The trick, says human-resources-technology consultant Elaine Orler of Talent Function Group, is building software that can predict a good fit between candidate and employer.
There’s an old story about a race between a tortoise and a hare. The hare is super speedy, but he becomes complacent, while the tortoise, slow and steady, eventually wins their race.
Is your recruiting organization the tortoise or the hare? Are you ready to win the race for talent?
As a talent acquisition industry consultant and analyst, I work with clients daily on their recruiting technology and process initiatives. They often engage Talent Function because they’re optimizing an existing recruiting system or about to engage in a new system implementation. Sometimes they need help overseeing an entire project; other times they’re seeking recommendations from a recruitment process and technology audit. Most clients align with either the tortoise or the hare.
First, let’s take a look at the “tortoise” organization. Through my experience in consulting with TA organizations over the last six years, I’m shocked that so many are still playing by the 2003 rule book when it comes to their recruiting processes and technology solutions. With each new client engagement, I’m often scratching my head and wondering, “Why are you still doing X and not Y?” Tortoise organizations have a long way to go to win the race. Although they’re very slow to change, they know they’re in a race for talent and they want to win. Tortoise organizations typically have some of the following deficiencies:
Role of Recruiter
- Inappropriate requisition load (too many or too diverse to be effective)
- Poor role definition between recruiter, coordinator and hiring manager roles
- Dependency on post-and-pray approach to sourcing
- Out-of-date or poorly configured technology solutions
- No candidate relationship management solution to engage in proactive recruitment marketing efforts
- Career website and apply process is not mobile optimized
- Lack of integrations between recruiting systems and/or HRIS
Forecasting & Planning
- Lack of forecasting, and therefore strategy, to meet talent demands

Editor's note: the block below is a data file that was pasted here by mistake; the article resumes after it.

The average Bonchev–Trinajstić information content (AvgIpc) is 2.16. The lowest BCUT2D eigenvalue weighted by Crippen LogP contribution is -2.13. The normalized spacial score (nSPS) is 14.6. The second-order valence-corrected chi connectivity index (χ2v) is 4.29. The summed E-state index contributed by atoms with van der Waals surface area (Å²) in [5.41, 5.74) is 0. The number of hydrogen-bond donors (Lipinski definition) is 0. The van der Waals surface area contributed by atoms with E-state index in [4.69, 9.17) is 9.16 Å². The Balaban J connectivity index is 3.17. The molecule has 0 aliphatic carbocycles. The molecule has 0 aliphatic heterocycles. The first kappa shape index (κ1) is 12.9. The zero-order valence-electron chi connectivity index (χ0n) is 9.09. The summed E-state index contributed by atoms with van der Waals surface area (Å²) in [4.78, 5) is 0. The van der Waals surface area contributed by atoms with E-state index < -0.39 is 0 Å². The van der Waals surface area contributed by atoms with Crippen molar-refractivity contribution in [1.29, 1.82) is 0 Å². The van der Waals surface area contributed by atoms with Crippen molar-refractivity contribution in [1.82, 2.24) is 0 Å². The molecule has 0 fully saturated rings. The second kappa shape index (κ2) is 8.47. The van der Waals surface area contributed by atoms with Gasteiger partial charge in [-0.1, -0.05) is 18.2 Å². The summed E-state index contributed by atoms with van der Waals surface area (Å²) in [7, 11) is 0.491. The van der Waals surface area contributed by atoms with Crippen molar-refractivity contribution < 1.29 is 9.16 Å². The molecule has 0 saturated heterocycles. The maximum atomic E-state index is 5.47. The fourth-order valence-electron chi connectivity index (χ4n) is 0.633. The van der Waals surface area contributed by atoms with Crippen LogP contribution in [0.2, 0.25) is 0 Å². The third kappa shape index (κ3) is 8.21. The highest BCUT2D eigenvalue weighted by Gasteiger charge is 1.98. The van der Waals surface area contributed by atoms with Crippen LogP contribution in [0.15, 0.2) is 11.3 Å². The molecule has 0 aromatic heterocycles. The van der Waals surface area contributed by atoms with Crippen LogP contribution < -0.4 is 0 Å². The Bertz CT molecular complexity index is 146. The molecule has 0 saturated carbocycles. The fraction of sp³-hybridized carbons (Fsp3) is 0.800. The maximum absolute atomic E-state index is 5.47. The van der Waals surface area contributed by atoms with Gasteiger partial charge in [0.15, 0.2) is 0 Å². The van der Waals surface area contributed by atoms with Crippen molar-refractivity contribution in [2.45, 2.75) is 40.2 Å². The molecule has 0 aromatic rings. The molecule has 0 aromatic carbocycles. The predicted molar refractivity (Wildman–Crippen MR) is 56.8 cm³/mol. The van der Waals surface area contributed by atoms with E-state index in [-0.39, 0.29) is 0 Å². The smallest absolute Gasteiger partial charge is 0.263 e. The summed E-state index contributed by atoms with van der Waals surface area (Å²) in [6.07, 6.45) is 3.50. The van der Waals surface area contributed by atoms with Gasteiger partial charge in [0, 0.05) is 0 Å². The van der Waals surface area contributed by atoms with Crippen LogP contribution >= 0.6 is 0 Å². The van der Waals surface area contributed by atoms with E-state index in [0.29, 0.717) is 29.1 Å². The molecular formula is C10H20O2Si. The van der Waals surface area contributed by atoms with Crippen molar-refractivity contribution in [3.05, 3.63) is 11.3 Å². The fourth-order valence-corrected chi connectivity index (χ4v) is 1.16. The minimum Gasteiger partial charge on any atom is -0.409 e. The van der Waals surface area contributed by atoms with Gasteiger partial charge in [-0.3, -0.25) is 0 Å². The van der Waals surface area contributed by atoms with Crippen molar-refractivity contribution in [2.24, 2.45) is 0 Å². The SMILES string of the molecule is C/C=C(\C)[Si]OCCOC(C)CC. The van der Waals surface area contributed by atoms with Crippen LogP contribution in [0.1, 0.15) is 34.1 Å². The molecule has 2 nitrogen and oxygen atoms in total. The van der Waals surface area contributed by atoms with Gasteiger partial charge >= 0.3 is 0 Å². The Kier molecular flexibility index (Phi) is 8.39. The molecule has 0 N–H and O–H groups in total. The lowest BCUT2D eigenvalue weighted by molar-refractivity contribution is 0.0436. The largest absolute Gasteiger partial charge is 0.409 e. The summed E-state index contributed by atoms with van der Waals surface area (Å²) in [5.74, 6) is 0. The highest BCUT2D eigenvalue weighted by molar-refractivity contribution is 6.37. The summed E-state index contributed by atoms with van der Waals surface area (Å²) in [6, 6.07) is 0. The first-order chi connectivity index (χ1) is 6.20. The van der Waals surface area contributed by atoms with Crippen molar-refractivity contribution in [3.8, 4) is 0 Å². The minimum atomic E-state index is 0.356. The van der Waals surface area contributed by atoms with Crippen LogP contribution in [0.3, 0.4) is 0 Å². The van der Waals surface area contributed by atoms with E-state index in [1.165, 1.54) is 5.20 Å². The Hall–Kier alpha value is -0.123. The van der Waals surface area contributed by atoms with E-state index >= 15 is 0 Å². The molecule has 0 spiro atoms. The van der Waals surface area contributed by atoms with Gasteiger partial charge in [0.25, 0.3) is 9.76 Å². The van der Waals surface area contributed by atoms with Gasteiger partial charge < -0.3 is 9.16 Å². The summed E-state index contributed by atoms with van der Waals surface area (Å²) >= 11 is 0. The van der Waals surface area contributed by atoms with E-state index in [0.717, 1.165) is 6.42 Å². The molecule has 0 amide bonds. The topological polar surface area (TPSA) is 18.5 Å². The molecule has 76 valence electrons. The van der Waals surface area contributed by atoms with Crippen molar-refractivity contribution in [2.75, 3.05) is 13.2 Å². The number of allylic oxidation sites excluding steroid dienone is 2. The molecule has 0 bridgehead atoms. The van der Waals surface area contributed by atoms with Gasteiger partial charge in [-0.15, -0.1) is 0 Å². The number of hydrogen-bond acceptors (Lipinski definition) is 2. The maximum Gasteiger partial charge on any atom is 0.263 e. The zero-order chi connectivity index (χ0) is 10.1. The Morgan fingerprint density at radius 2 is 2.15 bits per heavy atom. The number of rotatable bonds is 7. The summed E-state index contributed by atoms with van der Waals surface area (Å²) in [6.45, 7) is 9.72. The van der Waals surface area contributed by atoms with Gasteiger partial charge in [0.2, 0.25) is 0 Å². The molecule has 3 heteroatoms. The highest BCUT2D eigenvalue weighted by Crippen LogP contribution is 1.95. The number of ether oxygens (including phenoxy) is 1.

- Lack of metrics to identify recruiting bottlenecks and/or display TA effectiveness
- Lack of strategy and focus on the candidate experience
- Career website does not have compelling or target-rich content
- Apply process is too long and tedious
Sound like your organization? If so, you’d better hurry up because you’re already losing the race for talent. The best of the best talent expect better, from the point at which they visit your career website, all the way through their customized apply and onboarding experience.
Many of you may be thinking but I’m not a huge company, I don’t have the budget or resources to address all of this. However, transforming many of the areas listed above doesn’t cost a lot of money or require significant resources – just a commitment to identifying and fixing what’s broken. I would argue that a lack of commitment to moving the needle forward is costing your organization a lot of money every single day.
“Hare” organizations, on the other hand, have already addressed many of the items listed above. Hares typically don’t sit idle; they:
- understand that there is room for improvement
- continually seek new ways to optimize or replace old legacy systems and processes
- continually work to optimize current recruiting technologies
- are much faster to move on new technology innovations and solutions (i.e. CRM/recruitment marketing, digital interviewing, mobile and/or onboarding and integrations between systems
- are typically aware of and making headway on role realignment and/or process inefficiencies
- have candidate experience initiatives currently under development or on their immediate radar
- recognize that they must become strategic and methodical in marketing through the development of compelling content and leveraging social media channels and recruitment marketing solutions
- have more budget and resources for getting initiatives knocked out faster
Still, hares should be careful not to become overconfident and/or complacent. You’re lucky in that you’re ahead of the curve, but the curve is always moving. Stay the course and push the boundaries. You know you can win the race, but there are a lot of tortoise organizations out there that may beat you next year – or the year after.
If yours is a tortoise organization, identify where the finish line is and make the appropriate moves to beat competitors. Identify and leverage your organization’s strengths and unique qualities. Work to incorporate new improvements to your recruiting processes, technologies and candidate experience.